No record on where Mr. C.C.B.’s aviation career went after that, but Mr. Pfeiffer did finally get to fly his plane on May 5th after another pilot (“J.E.P.”) brought it the rest of the way east.
NC33395 spent many uneventful years plying the eastern seaboard before being sold out west, then sold again to a woman up north in Tenana, Alaska, where she spent the late 1950’s. My friend Tom Scott and his father found her on the way to the dump in Moscow, Idaho in the 1980’s and spent years restoring her to airworthy condition.
Devon and I bought ‘395 from Tom on April Fool’s Day in 1993 (seemed appropriate) and promptly got engaged while sitting in the cockpit together for the first time. Needed to make an honest airplane out of her, we told people. And we’ve been flying her for the 28 years since.
I know there are those who recoil at using gendered pronouns for inanimate objects. I will apologize to you for doing so, but I will continue to do it. Pilots understand. Sailors understand, and I don’t think I can explain to anyone who doesn’t.
Anyhow. I’ve tried to take her up every year for a “birthday” flight, but weather, especially up here in the Pacific Northwest, can be dodgy this time of year. A couple of days ago, though, the skies cleared and my schedule obliged. We’re in the middle of what we call “Juneuary” here, the unseasonably and inexplicably warm two weeks at the end of the first month of the new year. (Juneuary actually comes twice each year. The missing two weeks of cold can be counted on to show up, as the name implies, at the end of June, leaving unwary vacationers and beachgoers uncomprehendingly huddled shivering in their rented summer RVs.)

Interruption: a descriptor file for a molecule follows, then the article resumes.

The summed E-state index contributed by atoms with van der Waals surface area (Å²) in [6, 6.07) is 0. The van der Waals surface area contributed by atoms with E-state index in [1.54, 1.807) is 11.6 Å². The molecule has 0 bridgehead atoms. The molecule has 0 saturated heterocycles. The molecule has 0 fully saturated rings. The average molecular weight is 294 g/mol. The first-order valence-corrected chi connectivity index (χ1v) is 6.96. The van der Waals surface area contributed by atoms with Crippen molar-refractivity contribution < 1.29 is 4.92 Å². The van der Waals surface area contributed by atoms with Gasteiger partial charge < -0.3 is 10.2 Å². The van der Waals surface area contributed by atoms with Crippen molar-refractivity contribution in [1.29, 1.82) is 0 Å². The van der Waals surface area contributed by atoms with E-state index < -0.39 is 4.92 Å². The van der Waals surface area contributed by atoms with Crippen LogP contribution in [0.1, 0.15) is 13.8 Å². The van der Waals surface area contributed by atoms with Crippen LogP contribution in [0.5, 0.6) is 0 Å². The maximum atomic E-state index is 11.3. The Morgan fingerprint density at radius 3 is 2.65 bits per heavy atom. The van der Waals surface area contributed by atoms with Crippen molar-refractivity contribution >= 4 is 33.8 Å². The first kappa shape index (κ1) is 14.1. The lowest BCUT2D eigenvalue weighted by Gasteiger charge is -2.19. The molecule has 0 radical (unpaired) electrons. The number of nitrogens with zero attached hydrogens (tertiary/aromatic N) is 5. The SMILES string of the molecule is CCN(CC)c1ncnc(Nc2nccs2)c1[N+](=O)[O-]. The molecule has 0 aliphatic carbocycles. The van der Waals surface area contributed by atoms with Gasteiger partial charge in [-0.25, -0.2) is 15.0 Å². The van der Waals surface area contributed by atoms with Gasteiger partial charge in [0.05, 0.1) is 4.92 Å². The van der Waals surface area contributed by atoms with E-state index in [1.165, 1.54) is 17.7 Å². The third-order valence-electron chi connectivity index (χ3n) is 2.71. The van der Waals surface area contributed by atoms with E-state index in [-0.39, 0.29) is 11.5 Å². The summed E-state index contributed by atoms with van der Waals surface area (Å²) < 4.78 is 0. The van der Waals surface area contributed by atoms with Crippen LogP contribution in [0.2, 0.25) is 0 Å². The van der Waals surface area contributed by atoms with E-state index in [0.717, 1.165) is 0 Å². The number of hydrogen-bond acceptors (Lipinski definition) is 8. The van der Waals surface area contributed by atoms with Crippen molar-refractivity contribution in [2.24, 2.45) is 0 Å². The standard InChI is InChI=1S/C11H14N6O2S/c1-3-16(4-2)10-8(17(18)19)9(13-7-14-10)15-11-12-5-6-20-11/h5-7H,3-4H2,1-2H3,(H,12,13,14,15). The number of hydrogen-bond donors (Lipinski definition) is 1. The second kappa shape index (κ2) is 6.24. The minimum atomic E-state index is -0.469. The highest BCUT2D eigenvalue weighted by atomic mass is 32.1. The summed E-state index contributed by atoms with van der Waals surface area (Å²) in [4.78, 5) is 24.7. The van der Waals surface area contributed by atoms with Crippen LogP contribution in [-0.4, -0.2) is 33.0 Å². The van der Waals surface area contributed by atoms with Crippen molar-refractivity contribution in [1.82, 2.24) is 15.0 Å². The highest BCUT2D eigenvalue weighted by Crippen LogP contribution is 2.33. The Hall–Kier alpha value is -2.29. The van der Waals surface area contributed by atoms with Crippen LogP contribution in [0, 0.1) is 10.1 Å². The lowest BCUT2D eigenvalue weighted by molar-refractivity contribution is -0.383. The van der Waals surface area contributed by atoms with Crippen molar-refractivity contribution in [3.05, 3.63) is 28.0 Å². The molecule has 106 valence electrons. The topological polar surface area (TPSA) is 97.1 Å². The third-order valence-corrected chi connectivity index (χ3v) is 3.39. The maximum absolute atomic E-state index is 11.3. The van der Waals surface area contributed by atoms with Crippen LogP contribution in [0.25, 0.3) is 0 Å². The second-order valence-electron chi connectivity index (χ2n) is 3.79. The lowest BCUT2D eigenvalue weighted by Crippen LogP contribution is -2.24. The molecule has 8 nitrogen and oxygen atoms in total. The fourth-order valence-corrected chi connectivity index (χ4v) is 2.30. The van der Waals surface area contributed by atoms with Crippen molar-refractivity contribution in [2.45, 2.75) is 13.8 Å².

But I digress. Again. Short story, NC33395 and I got to take to the skies for the first time in a couple of months to celebrate the 75th anniversary of her first frigid flight. Felt good, of course. Brisk clear air over a scattered marine layer, mountains shining out in all their winter glory. Put her through the paces: steep turns, lazy eights, chandelles. Cruised west over Clallam County farmland, back east over the coast to the Admiralty Inlet, chased inbound freighters and traced island shorelines. We weren’t going anywhere in particular, just stretching our legs.
We weren’t the only ones taking advantage of the weather. The radio was filled with small plane chatter, and there were probably half a dozen folks milling around in the air over my home field. I will admit that, after having gone around on short final when the student pilot in front of me failed to clear the runway as quickly as I expected (my fault, not hers), I was tempted to tell the next pilot who called, inbound on the forty-five, “Negative Ghostrider, the pattern is full.” But didn’t.
Squeaked the landing, satisfyingly, for the benefit of folks on the deck at the airport restaurant and taxied off at the first turnout. Putt-putted up around the back way to our hangar, shut her down, and gave her the obligatory pat on the spinner. It’s a bit of a ritual – I always give her a pat on the spinner after the flight and say Thank you. Again, I’m happy to apologize to those who will insist that anthropomorphizing and gendering inanimate machines is wrong. But I’m still going to do it, for as long as I possibly can.
(Also: Yay democracy!)